One of our school traditions is to read and learn about the Iditarod sled dog race in Alaska every year. We always research the mushers and have a class vote about which one’s progress to track once the race begins (here are our past Iditarod posts from 2014, 2013, and 2012). This year, the winner of our class vote was Aliy Zirkle. She has finished in second place in the race for the past three years! Good luck, Aliy!
We made this map for our Iditarod board, and we’ll follow Aliy’s progress here.
The race always has a ceremonial start in Anchorage, but the actual race doesn’t start until the next day. This year, for only the second time in race history, the restart of the race has been moved from the town of Willow to Fairbanks. Why do you think they made that change?
This year we’ve been incorporating our learning about the Iditarod into our math class. The 2015 Teacher on the Trail website has some great lessons and math problems. Here’s one example (the entire set of problems is here):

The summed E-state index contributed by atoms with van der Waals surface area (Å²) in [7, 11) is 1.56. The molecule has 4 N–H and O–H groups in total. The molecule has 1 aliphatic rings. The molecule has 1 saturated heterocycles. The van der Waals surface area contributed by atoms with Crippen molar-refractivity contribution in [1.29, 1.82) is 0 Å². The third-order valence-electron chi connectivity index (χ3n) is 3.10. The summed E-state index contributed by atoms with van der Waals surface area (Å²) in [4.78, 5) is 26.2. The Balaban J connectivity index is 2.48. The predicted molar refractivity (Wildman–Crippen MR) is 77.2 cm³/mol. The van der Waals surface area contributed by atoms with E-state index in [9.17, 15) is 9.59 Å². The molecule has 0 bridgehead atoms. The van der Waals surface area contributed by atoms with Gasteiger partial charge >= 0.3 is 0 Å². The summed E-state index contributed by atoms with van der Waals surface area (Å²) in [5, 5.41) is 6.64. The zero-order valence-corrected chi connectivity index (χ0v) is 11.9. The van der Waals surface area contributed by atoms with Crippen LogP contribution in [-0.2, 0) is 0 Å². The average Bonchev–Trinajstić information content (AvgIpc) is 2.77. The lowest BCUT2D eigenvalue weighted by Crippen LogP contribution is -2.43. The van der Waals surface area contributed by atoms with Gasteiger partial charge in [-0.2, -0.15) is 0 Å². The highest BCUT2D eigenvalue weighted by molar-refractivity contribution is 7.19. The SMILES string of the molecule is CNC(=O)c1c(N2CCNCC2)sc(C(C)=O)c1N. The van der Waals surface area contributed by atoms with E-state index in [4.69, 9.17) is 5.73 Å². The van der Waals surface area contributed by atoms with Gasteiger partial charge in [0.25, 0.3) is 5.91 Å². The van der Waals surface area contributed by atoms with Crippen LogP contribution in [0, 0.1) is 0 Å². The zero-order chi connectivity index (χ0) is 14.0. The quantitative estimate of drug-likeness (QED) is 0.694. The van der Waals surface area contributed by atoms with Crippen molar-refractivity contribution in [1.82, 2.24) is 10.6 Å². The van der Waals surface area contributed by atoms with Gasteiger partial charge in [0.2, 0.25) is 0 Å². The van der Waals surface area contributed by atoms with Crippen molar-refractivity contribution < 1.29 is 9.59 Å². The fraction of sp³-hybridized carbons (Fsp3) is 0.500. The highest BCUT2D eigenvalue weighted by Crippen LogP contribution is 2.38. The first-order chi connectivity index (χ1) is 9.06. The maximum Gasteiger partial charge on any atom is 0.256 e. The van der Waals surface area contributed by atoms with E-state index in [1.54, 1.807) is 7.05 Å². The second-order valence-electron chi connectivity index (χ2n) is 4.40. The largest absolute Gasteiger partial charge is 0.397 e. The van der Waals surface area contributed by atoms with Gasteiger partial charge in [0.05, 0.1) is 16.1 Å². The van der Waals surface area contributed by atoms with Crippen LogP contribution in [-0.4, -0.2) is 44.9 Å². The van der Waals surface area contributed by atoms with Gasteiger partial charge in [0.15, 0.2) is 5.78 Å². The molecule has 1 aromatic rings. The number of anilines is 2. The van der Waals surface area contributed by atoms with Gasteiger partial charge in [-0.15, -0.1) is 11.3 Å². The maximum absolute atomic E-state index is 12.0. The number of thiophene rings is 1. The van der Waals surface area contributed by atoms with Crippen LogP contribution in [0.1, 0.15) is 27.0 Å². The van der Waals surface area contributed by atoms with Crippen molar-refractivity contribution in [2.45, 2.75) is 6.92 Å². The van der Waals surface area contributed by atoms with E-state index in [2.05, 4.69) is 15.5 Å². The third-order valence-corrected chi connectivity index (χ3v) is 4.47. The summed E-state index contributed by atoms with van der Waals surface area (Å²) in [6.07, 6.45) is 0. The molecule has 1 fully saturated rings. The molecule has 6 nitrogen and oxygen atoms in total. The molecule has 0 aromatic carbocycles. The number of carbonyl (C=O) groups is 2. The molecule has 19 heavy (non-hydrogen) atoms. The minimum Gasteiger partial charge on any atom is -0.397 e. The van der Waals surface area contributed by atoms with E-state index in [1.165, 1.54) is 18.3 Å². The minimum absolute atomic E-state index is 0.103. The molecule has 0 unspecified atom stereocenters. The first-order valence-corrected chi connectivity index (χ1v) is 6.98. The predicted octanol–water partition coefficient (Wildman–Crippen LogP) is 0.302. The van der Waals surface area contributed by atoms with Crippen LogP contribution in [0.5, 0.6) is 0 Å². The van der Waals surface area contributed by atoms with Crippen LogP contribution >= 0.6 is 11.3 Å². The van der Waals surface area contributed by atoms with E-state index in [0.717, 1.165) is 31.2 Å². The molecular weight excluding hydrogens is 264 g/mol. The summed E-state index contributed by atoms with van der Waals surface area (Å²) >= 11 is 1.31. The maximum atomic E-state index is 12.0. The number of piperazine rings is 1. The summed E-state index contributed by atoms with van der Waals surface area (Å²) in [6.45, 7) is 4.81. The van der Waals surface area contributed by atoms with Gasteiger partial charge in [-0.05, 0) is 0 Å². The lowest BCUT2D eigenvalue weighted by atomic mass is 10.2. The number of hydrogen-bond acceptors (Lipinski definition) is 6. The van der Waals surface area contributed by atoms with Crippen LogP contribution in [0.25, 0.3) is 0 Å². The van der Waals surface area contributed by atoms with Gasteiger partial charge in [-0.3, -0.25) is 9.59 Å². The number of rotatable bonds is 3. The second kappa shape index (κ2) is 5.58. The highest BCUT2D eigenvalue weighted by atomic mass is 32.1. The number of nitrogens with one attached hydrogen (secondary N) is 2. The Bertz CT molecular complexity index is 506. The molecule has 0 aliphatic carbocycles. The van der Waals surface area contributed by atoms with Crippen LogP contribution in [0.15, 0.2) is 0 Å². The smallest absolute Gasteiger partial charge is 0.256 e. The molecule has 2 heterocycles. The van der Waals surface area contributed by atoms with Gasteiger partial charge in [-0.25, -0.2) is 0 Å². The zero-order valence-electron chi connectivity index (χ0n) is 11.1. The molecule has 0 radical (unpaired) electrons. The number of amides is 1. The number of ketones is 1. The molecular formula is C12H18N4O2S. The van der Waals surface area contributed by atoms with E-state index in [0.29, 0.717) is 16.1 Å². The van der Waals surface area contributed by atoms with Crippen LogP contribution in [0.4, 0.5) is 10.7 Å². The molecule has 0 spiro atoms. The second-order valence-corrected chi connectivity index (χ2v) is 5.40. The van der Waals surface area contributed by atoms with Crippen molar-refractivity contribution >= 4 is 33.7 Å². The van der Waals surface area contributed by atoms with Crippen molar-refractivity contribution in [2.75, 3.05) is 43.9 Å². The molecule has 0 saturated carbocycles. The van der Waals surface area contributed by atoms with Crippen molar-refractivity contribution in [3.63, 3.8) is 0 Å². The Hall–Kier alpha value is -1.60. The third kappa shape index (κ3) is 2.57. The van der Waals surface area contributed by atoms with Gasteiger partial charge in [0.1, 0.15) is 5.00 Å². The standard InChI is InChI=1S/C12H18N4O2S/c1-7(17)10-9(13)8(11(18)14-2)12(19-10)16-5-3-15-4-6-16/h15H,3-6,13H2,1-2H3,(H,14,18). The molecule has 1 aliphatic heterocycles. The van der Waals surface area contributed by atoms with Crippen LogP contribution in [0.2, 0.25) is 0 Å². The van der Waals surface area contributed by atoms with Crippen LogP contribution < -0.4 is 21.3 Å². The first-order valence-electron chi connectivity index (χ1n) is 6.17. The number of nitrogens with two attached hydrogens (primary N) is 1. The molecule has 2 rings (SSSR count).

On Sunday, March 3rd, 65 teams departed Willow to embark on the 41st Iditarod! The sixty-sixth musher, Ed Stielstra, scratched due to an injury that happened in training prior to the race. Mikhail Telpin started with 12 dogs. Cindy Abbott, Bob Chulpach, and Rudy Demonski each started 14 dogs and Charley Bejina started with 15 dogs. All of the other mushers fielded full teams of sixteen dogs! How many feet crossed the starting line and started down the trail to Nome on restart day?
The 2014 Iditarod Champion is…Dallas Seavey! Congratulations, Dallas!
We wrote in the last post that the end of the race would probably be very close, and it was! The first and second place finishers were less than three minutes apart.
The ending of the race was extremely dramatic and exciting. You can read about it on the Teacher on the Trail Blog: Photo Finish! If you are in Mrs. Hamman’s class, after you read the article, leave a comment on our blog with the answers to these two questions:
1. Who came in second in the race?